People and plastics do not mix well. Two newer compounds used to replace a harmful phthalate in plastics appear to have health safety issues of their own. They appear to raise both insulin resistance and high blood pressure.
Phthalates are a family of chemicals used to soften plastics and make them more flexible. They are most often found in plastic wrap, cosmetics and plastic food containers, but are also found in items as varied as children's toys, shampoo and plastic water pipe, and they are rarely listed on the label. They make their way into food through microwaving or direct contact — which allows them a path into the human body.
The European Union banned use of one common type of phthalate, di-2-ethylhexylphlatate, (DEHP) in children's toys in 2005 over health and safety concerns. In the United States, the EPA classes DEHP as a probable human carcinogen, which is one reason that many manufacturers began voluntarily replacing it with two other phthalates, DINP and DIDP, over the last decade. Now DINP and DIDP appear to be causing their own problems.
As the level of DINP in the bodies of adolescents rose, so did their insulin resistance. DEHP (the older phthalate) was also measured, and it showed a similar relationship to insulin resistance: more DEHP, more insulin resistance.
DEHP (the older phthalate) was also measured, and it showed a similar relationship to insulin resistance: more DEHP, more insulin resistance. This relationship had shown up in previous studies, and the fact that DINP gives a similar effect suggests that the two compounds may be acting in the same manner once inside the body.
The second NYU study looked at blood pressure in a group of children aged 6-19. Using urine samples to check exposure, it found that both replacement chemicals, DINP and DIDP, as well as the chemical they replace (DEHP), were associated with increased systolic blood pressure.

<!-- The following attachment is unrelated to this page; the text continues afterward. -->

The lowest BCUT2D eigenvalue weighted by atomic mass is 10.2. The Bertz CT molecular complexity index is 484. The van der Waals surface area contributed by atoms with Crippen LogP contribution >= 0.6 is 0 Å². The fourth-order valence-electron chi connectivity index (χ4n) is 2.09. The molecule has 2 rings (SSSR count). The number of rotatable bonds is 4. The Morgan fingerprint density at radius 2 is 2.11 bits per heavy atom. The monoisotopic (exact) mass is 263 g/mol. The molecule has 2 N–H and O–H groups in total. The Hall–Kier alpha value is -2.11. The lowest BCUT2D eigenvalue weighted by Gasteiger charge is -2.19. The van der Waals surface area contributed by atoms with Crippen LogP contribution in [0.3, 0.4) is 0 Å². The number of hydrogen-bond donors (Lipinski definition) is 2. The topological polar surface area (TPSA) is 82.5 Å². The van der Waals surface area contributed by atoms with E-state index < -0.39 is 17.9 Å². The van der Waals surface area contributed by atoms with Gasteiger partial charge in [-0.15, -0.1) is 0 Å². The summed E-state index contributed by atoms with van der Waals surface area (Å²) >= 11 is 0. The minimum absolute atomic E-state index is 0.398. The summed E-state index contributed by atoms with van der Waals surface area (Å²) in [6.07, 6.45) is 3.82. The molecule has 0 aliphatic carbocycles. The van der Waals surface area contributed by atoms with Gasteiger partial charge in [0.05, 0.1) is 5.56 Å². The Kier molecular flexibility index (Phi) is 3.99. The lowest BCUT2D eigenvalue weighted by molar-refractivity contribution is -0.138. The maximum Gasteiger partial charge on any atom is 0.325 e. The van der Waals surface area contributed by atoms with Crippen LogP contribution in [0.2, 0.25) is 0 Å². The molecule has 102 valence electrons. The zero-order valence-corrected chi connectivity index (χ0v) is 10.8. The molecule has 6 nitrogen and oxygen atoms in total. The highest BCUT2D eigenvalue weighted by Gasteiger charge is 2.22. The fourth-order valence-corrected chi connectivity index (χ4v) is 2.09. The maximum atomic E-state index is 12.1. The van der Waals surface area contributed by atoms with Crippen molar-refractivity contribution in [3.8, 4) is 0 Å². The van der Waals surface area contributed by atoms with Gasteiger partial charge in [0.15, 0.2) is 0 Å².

In the United States, industrial chemicals are presumed innocent until proven guilty. The EPA is not even permitted to order safety testing on a chemical without demonstrating that it has a high likelihood of causing harm. This means that individuals who want to avoid chemicals that are possibly, but not proven to be harmful need to be on their toes and ahead of the curve.
Fortunately, the study authors offer several suggestions on how people concerned about exposing themselves and children, who are especially vulnerable, to phthalates can avoid them.
- Use wax paper or aluminum foil instead of plastic wrap.
- Eat more in fresh foods and fewer canned foods and food packaged in plastic to reduce the amount of phthalates in the body.
- If using food containers made out of plastic, avoid microwaving food in them and wash them by hand instead of putting them in the dishwasher, where harsh dishwasher detergent can scratch their surface and cause them to leach more of their phthalates into food.
- Avoid using plastic containers labeled on the bottom with the numbers 3, 6 or 7 (inside the recycle symbol), in which chemicals such as phthalates are used.